How to Prevent Sexual Harassment in the Workplace

In the wake of the #MeToo movement, employers must take appropriate measures to prevent all forms of sexual harassment in the workplace.


Sexual harassment cases are one of the major problems the corporate and business world is facing these days. It’s bad.

According to UC San Diego’s Center for Gender Equity and Health report, more than 86% (compared with 81% nationally) of women in California and 53% (compared with 43% nationally) of men admitted having experienced some form of sexual assault or harassment in their lifetime.

Globally, an estimated 736 million women—almost one in three—aged 15 and older have been subjected to intimate partner violence, non-partner sexual violence, or both at least at least once in their life. These figures are staggering and shed light on how big of an issue sexual harassment is.

Let’s say you or any of your friends live in San Diego, California (which the stats show seems to be the hotbed for sexual harassment in the country) and you have experienced sexual harassment, it’s best to consult the authorities, including a sexual harassment attorney San Diego to represent you so you get the justice you deserve.

Prevention is better than cure, and the same goes for sexual harassment. If you are a business owner, manager, or the person in charge of setting policies in the workplace, you should set in place measures to prevent sexual harassment in the office rather than have to always react after the fact.


5 Effective Tips and Steps to Prevent Sexual Harassment in the Office


Here are five effective tips and steps you should take to prevent sexual harassment in the workplace:


1. Set Clear Definitions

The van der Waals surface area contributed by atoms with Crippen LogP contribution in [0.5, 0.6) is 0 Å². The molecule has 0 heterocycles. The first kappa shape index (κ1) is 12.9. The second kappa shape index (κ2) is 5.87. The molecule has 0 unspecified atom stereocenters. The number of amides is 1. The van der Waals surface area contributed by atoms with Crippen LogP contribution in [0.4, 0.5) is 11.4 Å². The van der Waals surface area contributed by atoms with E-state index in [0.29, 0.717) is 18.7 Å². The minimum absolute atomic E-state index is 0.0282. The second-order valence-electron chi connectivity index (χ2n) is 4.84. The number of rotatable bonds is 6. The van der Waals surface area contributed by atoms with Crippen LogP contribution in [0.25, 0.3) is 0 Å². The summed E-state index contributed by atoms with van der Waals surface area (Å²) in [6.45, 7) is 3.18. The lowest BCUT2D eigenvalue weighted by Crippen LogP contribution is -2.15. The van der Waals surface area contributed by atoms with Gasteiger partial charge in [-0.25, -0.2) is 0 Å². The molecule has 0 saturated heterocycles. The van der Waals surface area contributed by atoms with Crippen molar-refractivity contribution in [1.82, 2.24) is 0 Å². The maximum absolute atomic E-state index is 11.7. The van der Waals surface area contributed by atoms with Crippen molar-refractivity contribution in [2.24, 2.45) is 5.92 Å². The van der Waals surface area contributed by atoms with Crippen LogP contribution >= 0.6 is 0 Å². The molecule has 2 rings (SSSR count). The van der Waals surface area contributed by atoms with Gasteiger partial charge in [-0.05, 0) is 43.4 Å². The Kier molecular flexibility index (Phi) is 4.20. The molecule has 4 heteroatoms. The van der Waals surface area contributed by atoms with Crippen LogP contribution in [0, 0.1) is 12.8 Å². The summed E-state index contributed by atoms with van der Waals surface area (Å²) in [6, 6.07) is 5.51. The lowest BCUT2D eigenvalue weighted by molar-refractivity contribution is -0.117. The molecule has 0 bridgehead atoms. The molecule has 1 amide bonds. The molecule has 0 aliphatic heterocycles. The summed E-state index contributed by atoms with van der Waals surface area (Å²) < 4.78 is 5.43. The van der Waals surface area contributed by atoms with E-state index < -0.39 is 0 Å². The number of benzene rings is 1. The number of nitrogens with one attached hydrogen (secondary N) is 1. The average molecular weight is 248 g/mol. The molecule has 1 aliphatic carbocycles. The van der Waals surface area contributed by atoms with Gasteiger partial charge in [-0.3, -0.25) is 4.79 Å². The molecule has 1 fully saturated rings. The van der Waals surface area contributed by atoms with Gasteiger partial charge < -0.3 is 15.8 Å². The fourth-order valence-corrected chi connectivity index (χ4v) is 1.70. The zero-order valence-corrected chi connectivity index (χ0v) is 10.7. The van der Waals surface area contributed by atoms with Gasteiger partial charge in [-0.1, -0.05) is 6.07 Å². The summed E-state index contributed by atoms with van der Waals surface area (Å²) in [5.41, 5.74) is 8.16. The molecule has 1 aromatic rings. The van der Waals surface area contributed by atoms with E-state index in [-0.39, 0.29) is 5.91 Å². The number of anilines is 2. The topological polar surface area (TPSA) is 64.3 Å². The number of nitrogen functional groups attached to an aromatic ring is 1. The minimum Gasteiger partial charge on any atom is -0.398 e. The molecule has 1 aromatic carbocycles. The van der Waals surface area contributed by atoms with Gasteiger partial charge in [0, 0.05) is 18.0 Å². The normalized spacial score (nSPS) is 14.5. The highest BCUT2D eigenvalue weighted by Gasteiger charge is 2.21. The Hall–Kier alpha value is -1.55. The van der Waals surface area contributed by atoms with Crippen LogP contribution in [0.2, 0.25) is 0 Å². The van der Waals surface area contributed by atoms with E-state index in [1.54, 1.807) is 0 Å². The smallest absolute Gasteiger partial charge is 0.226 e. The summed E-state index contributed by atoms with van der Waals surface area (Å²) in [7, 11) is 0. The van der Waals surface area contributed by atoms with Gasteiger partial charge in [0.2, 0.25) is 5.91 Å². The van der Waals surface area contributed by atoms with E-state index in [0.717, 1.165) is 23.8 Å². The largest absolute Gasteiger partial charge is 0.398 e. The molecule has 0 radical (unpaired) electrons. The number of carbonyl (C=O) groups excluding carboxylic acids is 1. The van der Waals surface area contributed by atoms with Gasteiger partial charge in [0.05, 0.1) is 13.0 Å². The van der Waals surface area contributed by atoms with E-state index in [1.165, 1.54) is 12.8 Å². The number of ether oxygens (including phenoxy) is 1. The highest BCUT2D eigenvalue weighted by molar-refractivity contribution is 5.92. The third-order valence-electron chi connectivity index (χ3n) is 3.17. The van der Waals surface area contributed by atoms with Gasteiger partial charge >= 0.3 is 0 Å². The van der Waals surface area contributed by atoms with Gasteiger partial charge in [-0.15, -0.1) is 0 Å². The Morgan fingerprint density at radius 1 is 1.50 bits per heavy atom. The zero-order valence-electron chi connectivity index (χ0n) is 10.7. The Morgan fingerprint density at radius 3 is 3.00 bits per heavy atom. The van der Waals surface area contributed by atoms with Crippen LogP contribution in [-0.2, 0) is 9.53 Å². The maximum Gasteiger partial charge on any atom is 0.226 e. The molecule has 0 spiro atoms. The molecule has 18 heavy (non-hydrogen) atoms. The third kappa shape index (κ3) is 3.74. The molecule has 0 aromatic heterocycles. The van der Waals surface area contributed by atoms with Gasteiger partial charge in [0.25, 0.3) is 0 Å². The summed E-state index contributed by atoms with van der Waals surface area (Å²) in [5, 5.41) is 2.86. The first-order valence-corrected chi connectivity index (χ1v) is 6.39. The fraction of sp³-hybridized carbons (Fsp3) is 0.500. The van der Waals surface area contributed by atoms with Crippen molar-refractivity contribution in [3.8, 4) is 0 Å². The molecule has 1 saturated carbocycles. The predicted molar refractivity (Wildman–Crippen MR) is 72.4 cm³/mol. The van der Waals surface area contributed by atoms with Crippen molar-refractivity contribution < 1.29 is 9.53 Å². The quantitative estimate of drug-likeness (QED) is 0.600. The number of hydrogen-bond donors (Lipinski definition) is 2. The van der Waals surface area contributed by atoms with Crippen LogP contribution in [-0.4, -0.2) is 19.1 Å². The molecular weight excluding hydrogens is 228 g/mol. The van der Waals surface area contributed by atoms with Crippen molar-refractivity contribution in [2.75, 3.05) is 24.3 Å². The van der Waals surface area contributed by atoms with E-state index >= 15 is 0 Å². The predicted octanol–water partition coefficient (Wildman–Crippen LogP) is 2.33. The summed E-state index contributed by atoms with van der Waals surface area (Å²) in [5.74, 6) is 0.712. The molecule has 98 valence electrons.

Although the assaulter in many cases has a clear intention of harassment, some assaulters do not have any idea what they are doing is sexual harassment. Also, many times, even the victims don’t realize that they are sexually harassed in the form of sexual jokes or gestures.

The lack of awareness causes many such cases to go unnoticed, whose consequences can worsen over time.

It’s essential to set clear definitions of sexual harassment and define terms and actions that are deemed as harassment and improper behavior.

You can use different examples and acts to explain scenarios sexual harassment can happen at places like conferences, meetings, cafeterias, or cabins.


2. Inform Staff Against It


Many individuals seem not to understand that their actions are out of line and can be labeled as sexual misconduct in the workplace. The management needs to inform the staff that sexual harassment is against the law, and the guilty person will be strictly punished according to the law.

It’s also important to inform the team on an ongoing basis that your company has zero tolerance for such behavior, and person found doing that will face the consequences if they are guilty.

That way, the team members will be more conscious about what they say and do around their colleagues.